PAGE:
It was always going to end this way and today it did. Five of the young men involved in the farcical and futile anti HS2 tunnel protest in Staffordshire that ended in June have been sentenced at Birmingham Crown court over the past two days. A copy of the High Court directions order can be found here.
Two other people (Rory Hooper and Leanne Swateridge) gave undertakings under which they are now prohibited from trespassing on any HS2 land and interfering with the project in any way. These undertaking are valid for 2 years.
Yesterday one protester was jailed for a total of 331 days. I haven’t seen this person’s identity confirmed as yet but there’s only one name missing out of the seven defendants listed on the Directions order…
Two others received prison terms of 184 days and 156 days, suspended for two years, plus fines and court costs. These are William Harewood (aka ‘Satchel’) who also received a £3000 fine and Liam Walters who received a £2000 fine.
A fourth, David Buchan (aka David Holiday) who wasn’t in the tunnels but who was present on injuncted land was sentenced to 100 days in prison, plus a £1500 fine and court costs. He’d refused to turn up to court, with the inevitable consequences.
Today, the final protester and repeat offender, Elliott Cuciurean will be sentenced. I’ll update this blog when I have confirmation of his sentence.
Apart from wasting time, money and their own lives these people have achieved the sum total of zero. The Hs2 ‘Rebellion’ collapsed some time ago without stopping HS2 in the slightest. They may be seen as ‘martyrs’ by some but the truth is most people won’t even notice. The court cases have attracted minimal publicity, just like the 47 days they wasted holed-up in a pointless tunnel. The world’s moved on and so has HS2, which has reached several construction milestones (and will see several more) whilst these people languish in prison. It’s been very telling that the moribund anti HS2 Facebook and other social media pages are mostly ignoring the court case. It seems clear that hardly anyone’s turned up to protest outside, which is another obvious sign of just how their campaign’s collapsed.
Now there’s no more active camps left, just an ineffective handful of people who’ve been allowed to camp on a farmer’s land near Jones’ Hill wood (the one the protesters lied about having a connection with Roald Dahl) which is futile as all the tree-clearance work was completed long ago and now construction of the HS2 trace is well underway.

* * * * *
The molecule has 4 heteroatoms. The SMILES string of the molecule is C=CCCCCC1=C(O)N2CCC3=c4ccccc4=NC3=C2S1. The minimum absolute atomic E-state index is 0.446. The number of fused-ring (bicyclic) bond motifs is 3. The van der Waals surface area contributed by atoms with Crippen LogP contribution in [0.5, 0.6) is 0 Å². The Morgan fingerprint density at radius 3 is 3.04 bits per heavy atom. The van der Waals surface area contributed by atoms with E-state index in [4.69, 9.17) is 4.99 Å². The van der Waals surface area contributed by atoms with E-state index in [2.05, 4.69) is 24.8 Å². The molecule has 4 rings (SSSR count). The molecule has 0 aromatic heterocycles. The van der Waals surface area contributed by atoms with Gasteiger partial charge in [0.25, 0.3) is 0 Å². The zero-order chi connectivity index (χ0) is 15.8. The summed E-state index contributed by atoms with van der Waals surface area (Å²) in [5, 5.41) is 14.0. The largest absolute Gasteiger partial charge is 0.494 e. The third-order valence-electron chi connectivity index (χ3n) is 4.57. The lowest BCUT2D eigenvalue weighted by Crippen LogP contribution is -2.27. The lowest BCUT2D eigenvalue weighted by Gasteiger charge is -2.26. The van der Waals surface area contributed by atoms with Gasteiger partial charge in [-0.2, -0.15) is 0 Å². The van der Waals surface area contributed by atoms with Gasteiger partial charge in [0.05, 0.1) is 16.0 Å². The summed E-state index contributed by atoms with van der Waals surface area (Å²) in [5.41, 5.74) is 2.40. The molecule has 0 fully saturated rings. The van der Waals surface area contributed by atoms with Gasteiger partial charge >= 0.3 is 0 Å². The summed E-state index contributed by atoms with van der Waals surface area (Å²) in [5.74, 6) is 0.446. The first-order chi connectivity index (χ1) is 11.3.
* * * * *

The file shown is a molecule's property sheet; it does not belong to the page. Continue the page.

It’s noticeable that the Facebook pages of some of the protesters have suddenly vanished. Hardly surprising as they helped provide evidence of their contempt of court! ‘Drew Robson’ (Andrew McMaster) who was one of the most prominent and gobby of the protesters has taken his down.
Not that it matters as the hopeless protest movement really is all over now. These cases are hardly going to encourage other people to be as foolish as the likes of Harewood and Cuciurean. The money’s dried up, the volunteers have dried up – and so has the media interest. So much so that another High Court case in London on the 28th March slipped under the radar. HS2 ‘rebellion’ kept quiet about it too – for obvious reasons – as it shows how many of their high-profile protesters have been neutered.
This case involved some of the protesters from another futile tunnel protest, this time the one at Euston. It involved decades long failure to stop anything, Larch Maxey – along with Daniel Hooper (aka ‘Swampy’), Isla Sandford, Juliet Stevenson-Clark and Bethany Cooke, who all ate humble pie, as the wording of the judgement explains. It also makes clear that if it wasn’t for HS2 Ltd agreeing to their grovelling, they would have been jailed.
“The Defendants apologised to the court for their actions and undertook not to trespass on land which is being used for the HS2 project, to obstruct or interfere with the Claimant’s operations or to train others to do so. This outcome was acceptable to the Claimant and, in the light of this and for the reasons explained in the judgment of Linden J, the court was persuaded, albeit reluctantly, that it should make the order applied for.”
Both these court cases (along with others) show how the small band of people who made up the hardcore of the anti HS2 protests are now out of the game. The pool of activists was always more of a puddle. Now that puddle’s dried up.
Now the focus swings to the huge amount of progress being made on building HS2….
UPDATE (29th July).
Elliott’s case was adjourned until September with no date fixed for the case to be heard, so the saga drags on until then.
I’ve a small favour to ask…
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